A guilty plea in a military court is very different than a guilty plea in most other courts.  Military courts want to be sure that a service member who is pleading guilty to a crime actually committed the crime and has no legal defense.  Military courts also want to be sure that the service member is pleading guilty voluntarily, and not because he feels like he must do so.  (Your commander, the prosecutor, the judge, and your military lawyer may all outrank you but none of them can make you plead guilty.)

Generally, these protections are good aspects of the court-martial system.  However, they come with drawbacks that you should be aware of before you agree to plead guilty in a court-martial.

When you plead guilty at a court-martial, you will be required to waive your constitutional right to remain silent.  You will be placed under oath and the military judge will ask you all sorts of questions about the charges, why you are guilty of those charges, and whether you are pleading guilty voluntarily.   This process not only helps the judge make sure that you are in fact guilty and only pleading guilty because you want to do so—this process also helps the prosecution when it comes time for your appeal.

After your trial is over, the record of trial will be sent to the appeals court and a military appeals lawyer will contact you, unless you hire a civilian lawyer for the appeal.  The appeals court will read the transcript of your guilty plea, and see that you, in your own words, described the details of why you’re guilty and that it was your decision to plead guilty.  In that situation, your appeals lawyer isn’t normally going to be able to convince the appeals court that you didn’t mean what you said at trial.  Your appeals attorney will be left with far fewer arguments to get you relief.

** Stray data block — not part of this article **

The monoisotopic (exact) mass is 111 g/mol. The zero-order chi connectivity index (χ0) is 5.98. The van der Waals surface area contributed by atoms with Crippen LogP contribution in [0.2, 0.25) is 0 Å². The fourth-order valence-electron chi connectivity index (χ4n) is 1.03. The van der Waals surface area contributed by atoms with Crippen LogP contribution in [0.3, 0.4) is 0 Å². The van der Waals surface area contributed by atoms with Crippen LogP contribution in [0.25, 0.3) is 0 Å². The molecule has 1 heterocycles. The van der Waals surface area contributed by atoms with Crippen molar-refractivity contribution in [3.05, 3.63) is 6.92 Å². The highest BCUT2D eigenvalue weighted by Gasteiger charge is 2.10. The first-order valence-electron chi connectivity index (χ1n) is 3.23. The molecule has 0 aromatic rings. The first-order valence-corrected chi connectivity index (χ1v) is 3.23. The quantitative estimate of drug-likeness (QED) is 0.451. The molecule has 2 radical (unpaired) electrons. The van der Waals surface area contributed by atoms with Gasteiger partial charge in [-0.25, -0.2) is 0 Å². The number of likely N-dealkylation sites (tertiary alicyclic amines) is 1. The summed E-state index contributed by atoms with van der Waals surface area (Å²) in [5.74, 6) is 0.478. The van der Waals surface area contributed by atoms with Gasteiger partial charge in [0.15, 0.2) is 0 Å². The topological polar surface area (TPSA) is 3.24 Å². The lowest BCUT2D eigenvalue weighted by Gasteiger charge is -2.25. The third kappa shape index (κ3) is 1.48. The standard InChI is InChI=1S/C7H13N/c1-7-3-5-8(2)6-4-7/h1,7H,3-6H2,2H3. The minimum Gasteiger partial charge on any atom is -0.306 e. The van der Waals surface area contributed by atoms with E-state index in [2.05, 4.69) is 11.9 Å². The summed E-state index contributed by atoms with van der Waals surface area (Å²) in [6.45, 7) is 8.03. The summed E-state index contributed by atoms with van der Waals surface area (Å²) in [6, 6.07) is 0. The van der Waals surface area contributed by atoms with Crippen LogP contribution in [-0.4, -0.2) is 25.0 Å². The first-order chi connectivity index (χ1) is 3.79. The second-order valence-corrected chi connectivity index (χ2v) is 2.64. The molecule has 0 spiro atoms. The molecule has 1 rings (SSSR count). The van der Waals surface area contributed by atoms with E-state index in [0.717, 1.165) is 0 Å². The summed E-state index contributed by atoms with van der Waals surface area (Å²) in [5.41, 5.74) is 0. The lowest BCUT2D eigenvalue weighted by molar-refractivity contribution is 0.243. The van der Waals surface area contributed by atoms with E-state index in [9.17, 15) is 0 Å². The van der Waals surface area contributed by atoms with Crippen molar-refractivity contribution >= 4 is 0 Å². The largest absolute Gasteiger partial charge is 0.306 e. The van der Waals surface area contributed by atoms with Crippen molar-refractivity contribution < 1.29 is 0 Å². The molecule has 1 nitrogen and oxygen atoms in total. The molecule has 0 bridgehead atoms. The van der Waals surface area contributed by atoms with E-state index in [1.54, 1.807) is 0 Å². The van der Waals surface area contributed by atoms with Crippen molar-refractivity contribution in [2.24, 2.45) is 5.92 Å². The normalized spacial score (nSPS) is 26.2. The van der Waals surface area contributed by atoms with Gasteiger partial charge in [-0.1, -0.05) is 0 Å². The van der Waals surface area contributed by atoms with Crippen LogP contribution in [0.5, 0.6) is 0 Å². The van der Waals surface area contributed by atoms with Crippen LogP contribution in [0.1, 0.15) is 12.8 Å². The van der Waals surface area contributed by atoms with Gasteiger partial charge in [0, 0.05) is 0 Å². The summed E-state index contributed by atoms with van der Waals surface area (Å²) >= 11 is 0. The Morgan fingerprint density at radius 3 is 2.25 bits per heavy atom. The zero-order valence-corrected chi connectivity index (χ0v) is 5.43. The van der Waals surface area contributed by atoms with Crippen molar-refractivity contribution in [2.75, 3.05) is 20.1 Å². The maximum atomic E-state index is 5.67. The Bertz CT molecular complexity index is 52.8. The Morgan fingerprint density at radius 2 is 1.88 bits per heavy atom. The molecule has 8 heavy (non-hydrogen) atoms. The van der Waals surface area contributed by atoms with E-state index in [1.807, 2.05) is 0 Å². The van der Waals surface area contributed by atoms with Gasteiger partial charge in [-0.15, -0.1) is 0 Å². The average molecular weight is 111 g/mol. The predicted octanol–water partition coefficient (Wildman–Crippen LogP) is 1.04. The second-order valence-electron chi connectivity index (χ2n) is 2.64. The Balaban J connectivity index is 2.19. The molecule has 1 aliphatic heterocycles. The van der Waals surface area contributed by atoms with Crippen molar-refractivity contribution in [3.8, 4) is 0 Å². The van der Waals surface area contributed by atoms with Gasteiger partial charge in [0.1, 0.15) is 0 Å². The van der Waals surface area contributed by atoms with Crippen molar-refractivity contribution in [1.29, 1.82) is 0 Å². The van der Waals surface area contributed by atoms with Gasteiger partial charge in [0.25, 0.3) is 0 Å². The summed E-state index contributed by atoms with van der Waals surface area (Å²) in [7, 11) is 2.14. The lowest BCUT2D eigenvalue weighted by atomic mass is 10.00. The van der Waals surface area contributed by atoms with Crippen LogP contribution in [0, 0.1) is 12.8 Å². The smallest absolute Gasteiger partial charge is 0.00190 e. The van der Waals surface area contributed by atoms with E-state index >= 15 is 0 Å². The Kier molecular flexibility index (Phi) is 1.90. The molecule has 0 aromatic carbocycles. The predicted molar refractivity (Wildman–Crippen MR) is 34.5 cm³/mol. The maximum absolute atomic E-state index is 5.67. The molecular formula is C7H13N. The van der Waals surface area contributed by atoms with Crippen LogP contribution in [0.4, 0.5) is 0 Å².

1. Pleading not guilty but having your case decided by a judge instead of a military panel also limits your ability to get relief from the appeals court.

Courts believe that, because judges are lawyers, judges know the law.  When an appeals court reviews a record of a trial and, for example, sees that the prosecutor made arguments that were legally improper and that the defense attorney didn’t object, the appeals court will normally presume that, because judges know the law, your judge understood that the arguments were improper and ignored them.

On the other hand, when you have your case tried by a panel (the military version of a jury), the members of the panel aren’t normally lawyers.  Therefore, unlike with judges, appeals courts don’t assume that panel members know the law.  When an appeals court sees that a prosecutor was permitted to make an improper argument to a military panel, the appeals court can’t assume that the panel members knew that the argument was improper or that the panel members ignored the argument.  The appeals court is more likely to grant you relief.

And this difference is true for all sorts of legal error.  Having your case heard by a military panel puts more pressure on the prosecution and the judge to get things right.  When you go judge-alone, however, an appeals court will give your judge much more deference, and you will have less ability to successfully appeal.

None of this is to say that a service member should never plead guilty or go judge-alone.  Depending on the case, there can be good reasons to do so.  But, before you make those decisions, make sure you weigh any benefits of doing so against what you may be giving up should you need to appeal down the road.  The presumption of innocence until proven guilty and the ability to have your case decided by a panel of other service members are important rights, which you have fought for.  You should not waive those rights without a great deal of thought and legal guidance.